Al Qaeda’s new leader Ayman Al Zawahiri pledged to continue its war against the West in partnership with its associates beyond the Afghan-Pakistan theatre. Will they also support the revolutions in the Arab countries to Islamise those movements?
By Rohan Gunaratna
THE APPOINTMENT of Ayman Al Zawahiri as the new leader of Al Qaeda, following the death of Osama bin Laden in early May, heralds a new phase in the development of the multinational terrorist group. As Osama’s deputy and the group’s main theoretician, Dr Zawahiri has long been acknowledged as the brains of Al Qaeda’s core leadership. Though sharing Osama’s deep hatred for the West and penchant for unrestrained violence, Zawahiri will shape the organisation and influence the global movement of Al Qaeda according to his ideas, now that he has taken the helm.
In announcing Zawahiri’s appointment, Al Qaeda reaffirmed its core tenets such as the pledge to fulfil Osama’s oaths and to remain under the Taliban in Afghanistan. Besides continuing the war against the United States and its allies, Zawahiri is likely to have even larger goals. While pursuing its role as the “pioneering vanguard of the Islamic movement” Al Qaeda under Zawahiri is likely to seek to support the “Arab Spring” revolutions in the Middle East (West Asia) and North Africa with the intention of penetrating and Islamising those movements.
Differences in Strategy
Since the establishment of Al Qaeda in 1988 under the banner of the “World Islamic Front for Jihad Against the Crusaders and Jews”, Zawahiri has expanded the range of targets to include “tools to fight Islam” used by the West, such as the United Nations, rulers of Muslim nations, international relief agencies as well as multinational corporations and communications systems and media organisations. Zawahiri’s 2001 tract formed the blueprint for Al Qaeda’s global campaign. Indeed it was Zawahiri who master-minded the creation of Al Qaeda al Jihad with the merging in July 2001 of the rudimentary Al Qaeda and the Egyptian Islamic Jihad which he had led from the 1970s. After several years in Russian and Egyptian prisons, Zawahiri left for Saudi Arabia in 1985 and then relocated to Pakistan in 1987.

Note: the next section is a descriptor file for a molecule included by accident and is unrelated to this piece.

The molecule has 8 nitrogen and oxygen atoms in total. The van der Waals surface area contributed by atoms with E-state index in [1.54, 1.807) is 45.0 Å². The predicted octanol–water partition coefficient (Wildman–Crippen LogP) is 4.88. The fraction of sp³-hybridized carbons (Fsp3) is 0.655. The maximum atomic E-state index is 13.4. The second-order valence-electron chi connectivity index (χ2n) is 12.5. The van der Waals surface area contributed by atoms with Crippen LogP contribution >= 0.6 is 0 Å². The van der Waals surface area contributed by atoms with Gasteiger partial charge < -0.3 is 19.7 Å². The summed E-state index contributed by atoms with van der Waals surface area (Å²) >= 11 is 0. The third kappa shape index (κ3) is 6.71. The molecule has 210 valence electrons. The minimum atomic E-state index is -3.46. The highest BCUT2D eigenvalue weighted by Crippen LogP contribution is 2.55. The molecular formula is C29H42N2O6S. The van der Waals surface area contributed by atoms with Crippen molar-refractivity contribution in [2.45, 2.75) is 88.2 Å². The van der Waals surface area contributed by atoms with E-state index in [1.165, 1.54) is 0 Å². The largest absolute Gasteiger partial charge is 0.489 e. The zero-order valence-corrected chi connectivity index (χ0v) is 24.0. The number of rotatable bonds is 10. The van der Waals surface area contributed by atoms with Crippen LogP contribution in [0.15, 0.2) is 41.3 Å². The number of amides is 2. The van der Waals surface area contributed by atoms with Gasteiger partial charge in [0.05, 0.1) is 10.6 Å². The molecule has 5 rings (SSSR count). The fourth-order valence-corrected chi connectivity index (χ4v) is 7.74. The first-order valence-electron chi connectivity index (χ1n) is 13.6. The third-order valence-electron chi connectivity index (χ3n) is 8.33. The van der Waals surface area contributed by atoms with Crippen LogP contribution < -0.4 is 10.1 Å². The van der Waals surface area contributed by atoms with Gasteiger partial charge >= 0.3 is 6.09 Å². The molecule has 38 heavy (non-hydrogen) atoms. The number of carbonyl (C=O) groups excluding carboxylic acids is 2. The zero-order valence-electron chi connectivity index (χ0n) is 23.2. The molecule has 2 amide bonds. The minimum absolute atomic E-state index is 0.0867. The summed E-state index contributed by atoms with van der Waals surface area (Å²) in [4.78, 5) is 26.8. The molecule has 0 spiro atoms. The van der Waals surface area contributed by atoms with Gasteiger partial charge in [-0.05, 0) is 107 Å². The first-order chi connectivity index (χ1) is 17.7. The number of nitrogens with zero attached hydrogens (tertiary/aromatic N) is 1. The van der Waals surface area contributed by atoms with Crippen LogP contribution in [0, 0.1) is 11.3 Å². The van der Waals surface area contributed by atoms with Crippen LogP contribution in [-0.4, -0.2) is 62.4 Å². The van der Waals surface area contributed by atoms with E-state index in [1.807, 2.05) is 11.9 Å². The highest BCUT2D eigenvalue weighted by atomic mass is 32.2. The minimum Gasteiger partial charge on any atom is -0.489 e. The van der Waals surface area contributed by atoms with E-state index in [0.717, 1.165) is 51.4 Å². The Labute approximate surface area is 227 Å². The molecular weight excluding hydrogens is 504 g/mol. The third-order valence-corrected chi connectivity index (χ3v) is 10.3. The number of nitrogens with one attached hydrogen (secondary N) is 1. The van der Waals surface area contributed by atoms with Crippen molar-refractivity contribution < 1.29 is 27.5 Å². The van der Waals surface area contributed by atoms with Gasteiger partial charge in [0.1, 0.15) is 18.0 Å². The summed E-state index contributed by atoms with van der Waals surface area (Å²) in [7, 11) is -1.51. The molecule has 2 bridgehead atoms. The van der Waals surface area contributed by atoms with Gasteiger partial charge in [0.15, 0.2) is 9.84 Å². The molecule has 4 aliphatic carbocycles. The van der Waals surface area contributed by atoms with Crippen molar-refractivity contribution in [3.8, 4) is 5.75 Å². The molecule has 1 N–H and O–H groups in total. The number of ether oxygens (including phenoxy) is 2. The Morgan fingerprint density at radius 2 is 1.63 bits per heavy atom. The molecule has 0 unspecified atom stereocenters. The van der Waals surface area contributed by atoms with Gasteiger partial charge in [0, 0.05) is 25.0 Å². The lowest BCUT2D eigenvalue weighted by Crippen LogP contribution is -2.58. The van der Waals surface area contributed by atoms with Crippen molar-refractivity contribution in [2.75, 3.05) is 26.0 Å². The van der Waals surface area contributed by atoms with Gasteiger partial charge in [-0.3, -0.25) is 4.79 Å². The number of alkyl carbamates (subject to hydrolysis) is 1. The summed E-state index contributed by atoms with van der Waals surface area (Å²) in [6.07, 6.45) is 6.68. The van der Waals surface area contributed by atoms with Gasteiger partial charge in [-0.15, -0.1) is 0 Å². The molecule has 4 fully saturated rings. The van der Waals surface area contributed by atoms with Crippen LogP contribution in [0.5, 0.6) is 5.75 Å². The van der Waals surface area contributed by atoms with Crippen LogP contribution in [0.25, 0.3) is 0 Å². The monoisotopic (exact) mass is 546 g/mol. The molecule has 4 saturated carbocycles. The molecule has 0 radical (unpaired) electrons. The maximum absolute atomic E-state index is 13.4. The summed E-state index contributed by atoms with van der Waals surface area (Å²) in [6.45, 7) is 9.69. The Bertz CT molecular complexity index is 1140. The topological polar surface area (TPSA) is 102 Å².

Within Al Qaeda there were differences in strategy. While Osama’s mentor Abdullah Azzam wanted to fight occupiers of Muslim lands, Zawahiri was determined to use Al Qaeda reserves to attack “false Muslim rulers and corrupt Muslim regimes”. Under Zawahiri’s influence, Al Qaeda evolved from a guerilla group fighting the Soviet army in Afghanistan to a terrorist group attacking non-military targets.
After Azzam’s death in November 1989, Zawahiri consolidated his control over the assets of Al Qaeda and filled its most important positions with other Egyptians including the founding members of Al Qaeda who became its successive military chiefs – Mohamed Atef a.k.a. Abu Hafs al-Masri and Ali al Rashid alias Abu Ubaydah al-Banshiri. Consequently over half of the 10-member Shura Council, the organisation’s top decision-making body, have been Egyptians; they headed its military, intelligence, political, information, religious and administration and finance committees.
Zawahiri himself was a prolific communicator turning out propaganda via the electronic media to reach out to the global Muslim community. A Cairo-trained medical doctor, Zawahiri was well-read, well-travelled, ideologically strong and operationally savvy. Six years older than Osama, he was said to be secretive, goal-oriented, systematic and forward-thinking – attributes which equip him to influence the landscape of terrorism. Unlike the puritanical and archaic Osama, Zawahiri is likely to shape Al Qaeda into a more modern organisation, based on latest management principles and using new technology.
Though born into a wealthy family and maintaining the family tradition of studying medicine, Zawahiri dedicated his life to politics and formed a cell of the EIJ when only 16 and moved up the ranks to guide the EIJ a decade before joining Al Qaeda. Zawahiri’s worldview had been moulded by the trials and tribulations he underwent from torture and imprisonment in Egypt and the Soviet Union to the recurring losses of colleagues, friends and family.
After Osama’s death, Al Qaeda has not collapsed. Instead it continues to be a lethal organisation with Zawahiri as leader. A dozen terrorist and insurgent groups from Africa to West Asia have pledged their allegiance to Zawahiri and reaffirmed their partnership with Al Qaeda. They include the Harakat al Shabaab group of Somalia. Though its strength on the Afghan-Pakistan border numbers a few hundred fighters it relies upon its associate groups to conduct operations.
In Pakistan, the Tarek e Taliban, the group closest to Al Qaeda, has unleashed several attacks on civilian, military and security targets in retaliation for the death of Osama. They signal that Al Qaeda under Zawahiri has embarked on a new campaign of terror with a vengeance.
Rohan Gunaratna is Professor of Security Studies and Head, Centre for Political Violence and Terrorism Research (ICPVTR) at the S Rajaratnam School of International Studies (RSIS), Nanyang Technological University. This is an edited version of an article that appeared in The National Interest.